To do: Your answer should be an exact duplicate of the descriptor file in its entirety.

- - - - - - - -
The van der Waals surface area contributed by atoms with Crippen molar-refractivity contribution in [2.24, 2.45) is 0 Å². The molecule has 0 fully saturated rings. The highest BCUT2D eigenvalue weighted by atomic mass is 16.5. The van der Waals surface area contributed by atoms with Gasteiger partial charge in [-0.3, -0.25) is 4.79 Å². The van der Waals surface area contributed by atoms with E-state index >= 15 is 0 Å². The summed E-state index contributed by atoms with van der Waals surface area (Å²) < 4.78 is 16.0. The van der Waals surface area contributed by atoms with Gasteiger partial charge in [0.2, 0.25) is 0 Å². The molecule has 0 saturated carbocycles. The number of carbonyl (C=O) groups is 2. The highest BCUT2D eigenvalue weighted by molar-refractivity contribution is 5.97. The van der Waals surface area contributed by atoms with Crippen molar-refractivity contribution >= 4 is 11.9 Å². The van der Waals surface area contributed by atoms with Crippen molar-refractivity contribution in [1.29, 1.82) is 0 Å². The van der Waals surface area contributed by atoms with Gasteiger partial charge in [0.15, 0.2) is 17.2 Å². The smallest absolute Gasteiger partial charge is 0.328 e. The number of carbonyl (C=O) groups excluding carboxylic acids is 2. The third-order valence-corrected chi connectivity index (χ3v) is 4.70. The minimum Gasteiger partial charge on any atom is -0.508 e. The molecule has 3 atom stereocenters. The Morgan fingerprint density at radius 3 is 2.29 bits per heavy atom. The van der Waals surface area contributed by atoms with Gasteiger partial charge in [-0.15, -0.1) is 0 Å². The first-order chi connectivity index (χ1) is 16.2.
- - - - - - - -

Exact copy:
The van der Waals surface area contributed by atoms with Crippen molar-refractivity contribution in [2.24, 2.45) is 0 Å². The molecule has 0 fully saturated rings. The highest BCUT2D eigenvalue weighted by atomic mass is 16.5. The van der Waals surface area contributed by atoms with Gasteiger partial charge in [-0.3, -0.25) is 4.79 Å². The van der Waals surface area contributed by atoms with E-state index >= 15 is 0 Å². The summed E-state index contributed by atoms with van der Waals surface area (Å²) < 4.78 is 16.0. The van der Waals surface area contributed by atoms with Gasteiger partial charge in [0.2, 0.25) is 0 Å². The molecule has 0 saturated carbocycles. The number of carbonyl (C=O) groups is 2. The highest BCUT2D eigenvalue weighted by molar-refractivity contribution is 5.97. The van der Waals surface area contributed by atoms with Crippen molar-refractivity contribution >= 4 is 11.9 Å². The van der Waals surface area contributed by atoms with Crippen molar-refractivity contribution in [1.29, 1.82) is 0 Å². The van der Waals surface area contributed by atoms with Gasteiger partial charge in [0.15, 0.2) is 17.2 Å². The smallest absolute Gasteiger partial charge is 0.328 e. The number of carbonyl (C=O) groups excluding carboxylic acids is 2. The third-order valence-corrected chi connectivity index (χ3v) is 4.70. The minimum Gasteiger partial charge on any atom is -0.508 e. The molecule has 3 atom stereocenters. The Morgan fingerprint density at radius 3 is 2.29 bits per heavy atom. The van der Waals surface area contributed by atoms with Gasteiger partial charge in [-0.15, -0.1) is 0 Å². The first-order chi connectivity index (χ1) is 16.2.